Civil society versus government and allied armourers . . .
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Guildford Cathedral hosted Security & Policing’s “exclusive networking dinner” in 2012 and it was booked again for 2013, organised by ADS, the premier trade organisation advancing the UK Aerospace, Defence, Security and Space industries.
Security & Policing is an annual event, sponsored this year by Palantir (defence electronics) and organised by the Home Office and ADS. The government’s arms sales unit, UKTI DSO, is responsible for inviting international delegations.
The UK Government event is the largest of its kind in the UK and provides a platform for showcasing world leading technologies, products and solutions to police services, government departments, organisations and agencies from the UK and overseas.
Notice that the defence sector is not explicitly included in the text though very much in evidence at the events and probably inspired the information that “Entry is restricted so as to enable “exhibitors to display products which would be too sensitive to show in a more open environment.”
In contrast with CAAT’s efforts to promote a healthier and more productive economy, vested interest in the political/military/industrial complex seizes every opportunity to increase arms expenditure.
The latest move comes from Ambassador Henry F. Cooper, former Director of the Strategic Defense Initiative Organization, now Missile Defense Agency, writes in the Financial Times, calling on his government to fund defences to counter North Korean missiles.
Government and allied armourers
Henry Cooper, Leesburg, VA, US; Former director, Strategic Defense Initiative
In addition to his political and diplomatic credentials, Ambassador Cooper’s background includes a Ph.D. from New York University in mechanical engineering, many technical publications, and appointments such as Senior Vice President of Jaycor (communications), Deputy Director of the Nuclear Weapons Effects Division at R&D Associates, Scientific Advisor at the Air Force Weapons Laboratory, now Phillips Laboratory, in Albuquerque, New Mexico and Chairman of Applied Research Associates.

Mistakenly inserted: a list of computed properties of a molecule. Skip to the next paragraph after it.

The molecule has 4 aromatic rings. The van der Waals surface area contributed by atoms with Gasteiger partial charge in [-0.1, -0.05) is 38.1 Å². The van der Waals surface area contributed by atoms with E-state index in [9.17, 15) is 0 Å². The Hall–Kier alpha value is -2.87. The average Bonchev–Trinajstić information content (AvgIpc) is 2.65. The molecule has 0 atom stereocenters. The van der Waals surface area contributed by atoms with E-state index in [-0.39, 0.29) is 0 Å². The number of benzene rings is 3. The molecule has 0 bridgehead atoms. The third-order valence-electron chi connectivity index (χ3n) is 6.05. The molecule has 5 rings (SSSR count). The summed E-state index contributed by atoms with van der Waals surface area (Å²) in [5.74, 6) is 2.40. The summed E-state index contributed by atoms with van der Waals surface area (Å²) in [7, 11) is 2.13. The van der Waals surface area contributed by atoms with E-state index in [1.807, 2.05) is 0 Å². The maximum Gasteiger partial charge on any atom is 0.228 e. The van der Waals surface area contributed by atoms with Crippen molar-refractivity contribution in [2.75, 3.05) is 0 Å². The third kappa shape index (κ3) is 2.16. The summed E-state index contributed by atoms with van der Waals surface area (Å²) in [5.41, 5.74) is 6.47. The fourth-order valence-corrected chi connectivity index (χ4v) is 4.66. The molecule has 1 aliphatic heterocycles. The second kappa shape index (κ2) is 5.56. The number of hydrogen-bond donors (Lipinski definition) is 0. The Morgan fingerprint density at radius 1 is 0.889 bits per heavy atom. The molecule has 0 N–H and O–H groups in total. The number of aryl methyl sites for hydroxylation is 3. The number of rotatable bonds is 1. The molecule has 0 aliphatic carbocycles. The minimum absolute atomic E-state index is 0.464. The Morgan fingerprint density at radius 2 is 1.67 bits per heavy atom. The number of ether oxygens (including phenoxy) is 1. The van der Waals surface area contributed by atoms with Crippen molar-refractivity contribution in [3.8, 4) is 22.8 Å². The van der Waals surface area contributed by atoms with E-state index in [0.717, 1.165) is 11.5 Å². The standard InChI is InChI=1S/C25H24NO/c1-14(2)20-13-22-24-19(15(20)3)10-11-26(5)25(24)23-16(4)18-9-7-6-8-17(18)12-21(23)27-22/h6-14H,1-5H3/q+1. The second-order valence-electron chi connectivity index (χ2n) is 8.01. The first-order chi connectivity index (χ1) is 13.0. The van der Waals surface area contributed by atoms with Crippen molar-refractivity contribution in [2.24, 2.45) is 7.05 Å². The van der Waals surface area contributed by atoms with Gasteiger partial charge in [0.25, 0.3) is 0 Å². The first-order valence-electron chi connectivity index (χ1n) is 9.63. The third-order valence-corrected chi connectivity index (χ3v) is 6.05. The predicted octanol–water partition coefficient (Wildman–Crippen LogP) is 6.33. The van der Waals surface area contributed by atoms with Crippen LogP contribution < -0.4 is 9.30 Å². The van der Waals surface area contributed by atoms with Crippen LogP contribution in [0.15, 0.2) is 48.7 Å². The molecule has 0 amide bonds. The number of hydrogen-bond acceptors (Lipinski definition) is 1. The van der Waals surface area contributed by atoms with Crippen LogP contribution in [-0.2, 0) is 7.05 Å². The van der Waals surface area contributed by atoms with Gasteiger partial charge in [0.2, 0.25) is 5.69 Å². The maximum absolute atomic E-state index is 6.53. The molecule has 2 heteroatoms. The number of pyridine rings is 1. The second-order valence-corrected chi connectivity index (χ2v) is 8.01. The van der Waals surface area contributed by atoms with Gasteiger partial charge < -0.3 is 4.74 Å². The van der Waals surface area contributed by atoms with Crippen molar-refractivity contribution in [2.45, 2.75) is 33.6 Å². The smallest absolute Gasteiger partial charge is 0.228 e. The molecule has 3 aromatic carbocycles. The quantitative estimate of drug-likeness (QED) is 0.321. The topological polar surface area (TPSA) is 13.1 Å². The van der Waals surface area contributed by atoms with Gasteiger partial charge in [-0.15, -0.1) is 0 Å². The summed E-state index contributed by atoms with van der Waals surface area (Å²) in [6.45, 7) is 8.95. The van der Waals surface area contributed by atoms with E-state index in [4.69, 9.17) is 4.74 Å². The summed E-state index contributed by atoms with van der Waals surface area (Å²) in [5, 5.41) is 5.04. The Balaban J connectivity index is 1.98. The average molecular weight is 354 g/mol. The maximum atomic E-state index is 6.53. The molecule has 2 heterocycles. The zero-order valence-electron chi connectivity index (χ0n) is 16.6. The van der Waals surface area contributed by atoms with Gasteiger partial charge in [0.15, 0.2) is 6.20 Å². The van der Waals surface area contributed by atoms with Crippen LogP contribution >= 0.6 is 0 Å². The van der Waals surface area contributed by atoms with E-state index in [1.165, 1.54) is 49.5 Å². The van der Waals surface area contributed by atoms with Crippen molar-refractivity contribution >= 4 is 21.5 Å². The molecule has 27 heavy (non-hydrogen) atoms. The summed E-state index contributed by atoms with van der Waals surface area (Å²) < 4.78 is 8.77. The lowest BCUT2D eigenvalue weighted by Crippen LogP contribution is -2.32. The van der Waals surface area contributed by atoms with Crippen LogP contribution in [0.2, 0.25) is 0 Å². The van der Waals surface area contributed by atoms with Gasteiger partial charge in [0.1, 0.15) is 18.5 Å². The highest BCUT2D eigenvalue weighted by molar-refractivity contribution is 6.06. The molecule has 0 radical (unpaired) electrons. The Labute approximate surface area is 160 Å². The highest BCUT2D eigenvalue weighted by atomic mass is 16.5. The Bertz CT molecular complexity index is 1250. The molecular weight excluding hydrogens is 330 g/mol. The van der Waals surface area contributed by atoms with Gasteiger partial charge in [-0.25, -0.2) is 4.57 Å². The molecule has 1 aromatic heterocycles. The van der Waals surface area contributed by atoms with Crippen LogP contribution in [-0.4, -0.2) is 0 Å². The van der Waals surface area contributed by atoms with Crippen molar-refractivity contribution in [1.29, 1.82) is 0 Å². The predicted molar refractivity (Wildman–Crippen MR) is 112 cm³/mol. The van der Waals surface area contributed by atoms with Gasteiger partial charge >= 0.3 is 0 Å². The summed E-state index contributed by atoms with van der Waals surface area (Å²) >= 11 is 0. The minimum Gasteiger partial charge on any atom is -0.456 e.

In Wild West tradition he is also Chairman of the Board of High Frontier, a non-profit, non-partisan educational corporation, formed to examine the potential for defending America against missile attack.
In the FT he writes:
“North Korea’s nuclear-armed ballistic missile quest seriously threatens the security of the US and our allies such as Japan and South Korea. Unless we deal decisively with the consequent ballistic missile threat, our Asian-Pacific allies may build their own nuclear weapons to fill the holes in our nuclear umbrella, turning this nuclear hotspot into a five-alarm fire.
“In addition to building needed defences, we should also modernise our nuclear deterrent of bombers, intercontinental ballistic missiles and submarines, so that North Korea understands that any such strike will be met with an overwhelming counterstrike.
NK weaponry could cause up to 90% of all Americans to perish within a year
“The US should also fully fund ballistic missile defences to protect us from their missiles that already can reach our west coast. With lighter warheads, they might be detonated over the US to produce an electromagnetic pulse that could destroy our electric grid, the loss of which could produce mass starvation for lack of food, water, medicine and so on. In turn, that could cause up to 90% of all Americans to perish within a year”.
Posted on March 13, 2013, in Conflict of interest, Corporate political nexus, Democracy undermined, Government, Lobbying, Vested interests and tagged Ambassador Henry F. Cooper, CAAT, Civil society, Guildford Cathedral, Home Office, North Korean weapons, Palantir, Security & Policing. Bookmark the permalink. Leave a comment.